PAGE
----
So, here we are in the midst of the highest level of solar activity since 2005 (the last time that the aurora borealis was visible as far south as New Mexico). My internet access has been extremely spotty for the last few days with major network outages reported over New Mexico and parts of Texas over the weekend. Friends of mine lost cell phone acess for days. Computers have been downright churlish. Other electronics like printers, copiers and faxes have seemed sluggish and uncooperative.
This is nothing new. Given the intensity of the current activity it’s exactly what we’d expect [see earlier post]. After all, there’s been plenty written about the impact of these events on our technology. Farraday’s experiments showed the power of magnetic fields to induce an electric charge to move through a wire — effectively recreating the impact of geomagnetic storms on a tiny scale. Now that we have a huge power grid, the current from these magnetic disturbances has plent of room to run — often with disastrous results. In 1972, a near quarter-million volt transformer of British Columbia Hydroelectric exploded due to such a spike in current caused by fluctuations in the earth’s magnetic field. In 1989, millions of citizens in Quebec experienced a blackout due to solar activity.
The good news and the bad news is that there seems to be no defense against the X-ray bursts, geomagnetic storms, solar radiation, radio interference, or current spikes that are a product of solar activity. Oh sure, we can influence EMF on a very small scale — say, room by room, or building by building (EMF Services). But blocking larger, more powerful magnetic fields? or solar radiation? or those x-ray bursts? Forget about it.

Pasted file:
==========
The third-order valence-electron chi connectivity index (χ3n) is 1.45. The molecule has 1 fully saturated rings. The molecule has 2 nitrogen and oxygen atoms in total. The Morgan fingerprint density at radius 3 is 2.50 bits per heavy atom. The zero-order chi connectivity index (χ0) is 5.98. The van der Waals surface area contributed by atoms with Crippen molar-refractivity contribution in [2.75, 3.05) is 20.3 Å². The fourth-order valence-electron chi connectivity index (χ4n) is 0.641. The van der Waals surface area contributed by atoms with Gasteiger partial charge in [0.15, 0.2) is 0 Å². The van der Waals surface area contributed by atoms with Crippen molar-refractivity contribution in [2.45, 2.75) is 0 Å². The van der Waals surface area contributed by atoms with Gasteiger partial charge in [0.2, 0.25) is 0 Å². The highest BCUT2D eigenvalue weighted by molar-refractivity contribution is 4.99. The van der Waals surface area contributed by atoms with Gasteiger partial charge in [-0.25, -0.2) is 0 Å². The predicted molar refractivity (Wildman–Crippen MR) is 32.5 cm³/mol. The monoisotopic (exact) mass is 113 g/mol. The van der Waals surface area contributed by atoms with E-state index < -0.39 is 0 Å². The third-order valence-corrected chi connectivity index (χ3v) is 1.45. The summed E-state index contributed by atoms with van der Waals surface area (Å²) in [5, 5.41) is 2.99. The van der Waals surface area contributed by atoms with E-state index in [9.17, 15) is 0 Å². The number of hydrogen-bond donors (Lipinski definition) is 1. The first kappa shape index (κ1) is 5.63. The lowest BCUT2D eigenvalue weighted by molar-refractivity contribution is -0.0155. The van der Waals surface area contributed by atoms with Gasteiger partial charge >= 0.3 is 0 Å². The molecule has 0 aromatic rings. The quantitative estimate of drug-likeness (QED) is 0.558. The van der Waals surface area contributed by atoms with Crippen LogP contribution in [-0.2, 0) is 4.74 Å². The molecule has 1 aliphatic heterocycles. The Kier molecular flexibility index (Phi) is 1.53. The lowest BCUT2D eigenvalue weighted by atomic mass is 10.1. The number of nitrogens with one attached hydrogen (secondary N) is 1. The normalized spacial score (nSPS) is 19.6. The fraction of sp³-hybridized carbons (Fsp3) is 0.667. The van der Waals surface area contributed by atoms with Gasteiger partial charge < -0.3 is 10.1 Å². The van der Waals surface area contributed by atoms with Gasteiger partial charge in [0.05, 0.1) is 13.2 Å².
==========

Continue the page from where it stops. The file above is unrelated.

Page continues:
Why is that good news? Well, if you can’t do anything about it, you might as well let it go. Good news: one less thing to fret over. Why is it bad news? Aside from the self evident, the bad news is that we don’t really know what all this solar activity does to us. Sure, there’s been copious research on the effects of EMF, radiation, etc. on the human body. But no one’s really concocted a solid way to study the impact that these solar events have on our cells, our brains or our behavior. Sure, someone with more time than me could study hospital admissions, police reports, psych ward records and probably find correlations between solar activity and various spikes in certain events, injuries or illnesses. But it would be a correlation at best (if it panned out), there would be no proof of a causal relationship.
I’m not the only one who believes that such a relationship exists. Goodness knows that the Air Force studies geomagnetic activity and its potential effects on our technology in all its permutations (AFRL SVD KAFB). It seems to me, if something is powerful enough to impact the functioning of electronic gadgets and even the power grid, powerful enough to penetrate the planet, well… it’s got to be impacting my functioning as well… right? Well, to my mind, it stands to reason.
What those effects might be is the subject of someone’s research project. Heck, maybe mine. Certainly, if I dig it up I’ll post on it. For the time being, the activity that Yahoo.com called a “solar hurricane” is buzzing along outside in the atmosphere. People in the high latitudes are grooving to Mother Nature’s Lava Lamp. Cell phones are getting crappy reception. Printers are losing jobs. Internet Explorer cannot display the page. And computers are inserting errors into office memos.
What’s a girl to do? Simple. I’m turning everything off: router, computer, television and phone. In a day or so I’ll surface with a shrug and say, “Sun spots.”
AFRL Space Vehicle Directorate, Kirtland AFB. “AF-GEOSPACE Fact Sheet.” Retrieved from: http://www.kirtland.af.mil/library/factsheets/factsheet.asp?id=7899
EMF Services. “Magnetic Field Cancellation (Active Shielding).” Retrieved from: http://www.emfservices.com/afcs.htm